|Stocks tumbled sharply on Thursday creating a panic among investors in Asia [Reuters]
Asian stock markets have caught a global selling fever after new warnings of world recession coupled with fears that rapid-fire growth in China is set to slow down.
Investors in Tokyo, Seoul and Sydney picked up on the mounting anxiety evident in the United States and Europe, where fresh carnage ripped across the markets on Friday.
"The bears returned aggressively overnight as very disappointing US economic data and fears over the stability of European banks had traders reaching for the sell button," Ben Potter, a IG Markets analyst, said in Australia.
"It looks like we're set for a very ugly end to the week as fear and panic-driven trade once again dominate the market," he said.
"We could have the added pressure of traders looking to close their positions ahead of the weekend given the high levels of uncertainty."
Japan's Nikkei index ended the morning session down 2.15 percent on Friday. The headline index at the Tokyo Stock Exchange lost 192.09 points to 8,751.67 by the lunch break.
Australia's benchmark S&P/ASX 200 was down 2.55 per cent at 4,142.60. Hong Kong dived 2.71 per cent to 19,473.38 while Singapore's headline share index fell 2.55 per cent to 2,752.94 in opening trades.
In Seoul, the benchmark KOSPI was down a hefty 3.87 percent at 1,788.59 with South Korean exporters such as Samsung Electronics and Hyundai Motor hit hard.
The worldwide selloff came after Wall Street investment bank Morgan Stanley warned that the US and eurozone economies were "dangerously close" to a double-dip recession.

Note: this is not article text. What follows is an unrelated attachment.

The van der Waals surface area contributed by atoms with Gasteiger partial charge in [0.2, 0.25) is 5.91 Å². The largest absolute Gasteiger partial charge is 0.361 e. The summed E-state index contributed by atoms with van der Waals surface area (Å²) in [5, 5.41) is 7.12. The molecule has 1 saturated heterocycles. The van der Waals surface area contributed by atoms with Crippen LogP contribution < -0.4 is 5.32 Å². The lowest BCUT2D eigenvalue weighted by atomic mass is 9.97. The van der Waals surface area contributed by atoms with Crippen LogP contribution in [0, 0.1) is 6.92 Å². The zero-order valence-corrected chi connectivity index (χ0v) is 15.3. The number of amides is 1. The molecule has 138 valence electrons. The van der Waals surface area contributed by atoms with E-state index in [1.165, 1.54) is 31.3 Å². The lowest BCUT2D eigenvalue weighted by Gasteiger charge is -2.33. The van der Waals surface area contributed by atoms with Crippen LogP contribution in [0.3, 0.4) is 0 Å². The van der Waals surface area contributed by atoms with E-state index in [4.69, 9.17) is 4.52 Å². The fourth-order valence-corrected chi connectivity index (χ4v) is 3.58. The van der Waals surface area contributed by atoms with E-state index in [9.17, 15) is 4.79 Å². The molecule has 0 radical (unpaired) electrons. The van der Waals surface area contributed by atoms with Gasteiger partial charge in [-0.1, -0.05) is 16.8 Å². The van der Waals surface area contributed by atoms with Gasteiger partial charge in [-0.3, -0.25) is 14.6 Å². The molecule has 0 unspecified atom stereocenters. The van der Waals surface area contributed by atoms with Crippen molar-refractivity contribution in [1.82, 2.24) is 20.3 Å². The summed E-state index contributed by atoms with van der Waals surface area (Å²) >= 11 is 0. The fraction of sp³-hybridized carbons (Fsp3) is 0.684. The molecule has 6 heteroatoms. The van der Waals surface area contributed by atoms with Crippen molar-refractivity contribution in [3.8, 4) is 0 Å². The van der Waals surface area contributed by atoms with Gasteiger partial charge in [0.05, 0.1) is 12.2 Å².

Stocks were further punished by a fresh round of gloomy economic data from the United States such as jobless claims, and growing doubts about the ability of European banks to withstand the 17-nation eurozone's debt crisis.
The Dow Jones Industrial Average was down 3.7 per cent at the closing bell, while the broader S&P 500 slumped 4.5 per cent and the tech-heavy Nasdaq Composite plummeted 5.2 per cent.
Losses were even worse in Europe on Thursday, as London stocks closed down 4.5 per cent, Paris fell 5.5 per cent and Frankfurt dropped 5.8 per cent.
Oil prices slumped as traders fretted that an economic downturn could erode global energy demand. Early in Asia, West Texas Intermediate crude for delivery in September was down $1.05 from its New York close at $81.33 a barrel.
Gold and US Treasury bonds - both safe havens in times of trouble - broke record ground with bullion reaching $1,837.50 per ounce on the Hong Kong spot market from a previous high of $1,826.10 in New York.
A report in The Wall Street Journal that the US Federal Reserve was worried about the liquidity of major European banks contributed to the selloffs in European markets.
French lenders came under especially intense pressure, with Societe Generale losing more than 12 per cent.
"The concern is that the escalating European sovereign debt crisis - which is now engulfing larger countries -- and the potential fallout for the banking sector and financial markets, could provide a killer blow," said Nick Kounis, an economist at ABN Amro in Europe.
The tumult played out on the currency markets with the euro at $1.4321 and 109.75 Japanese yen, from $1.4337 and 109.70 yen late in New York.
The yen was at 76.64 to the dollar in early Japanese trade, from 76.52 overnight in New York.
"Concerns about a slowdown in the US and global economies, the European debt problems and the stronger yen are all going to weigh on the market," Hiroichi Nishi, general manager at Tokyo's SMBC Nikko Securities, told Dow Jones Newswires.
The concerns are not confined to the developed world. At Deutsche Bank, economists focused on the impact of slower Chinese growth on the rest of the world.
They foresaw a "soft landing" for China this year and next, but concluded that "global stock markets will likely be negatively impacted by a Chinese slowdown".
They said the world's second-biggest economy would grow 8.9 per cent this year, down from 10.3 per cent in 2010, and by 8.3 per cent in 2012, "mostly due to the effect of monetary tightening".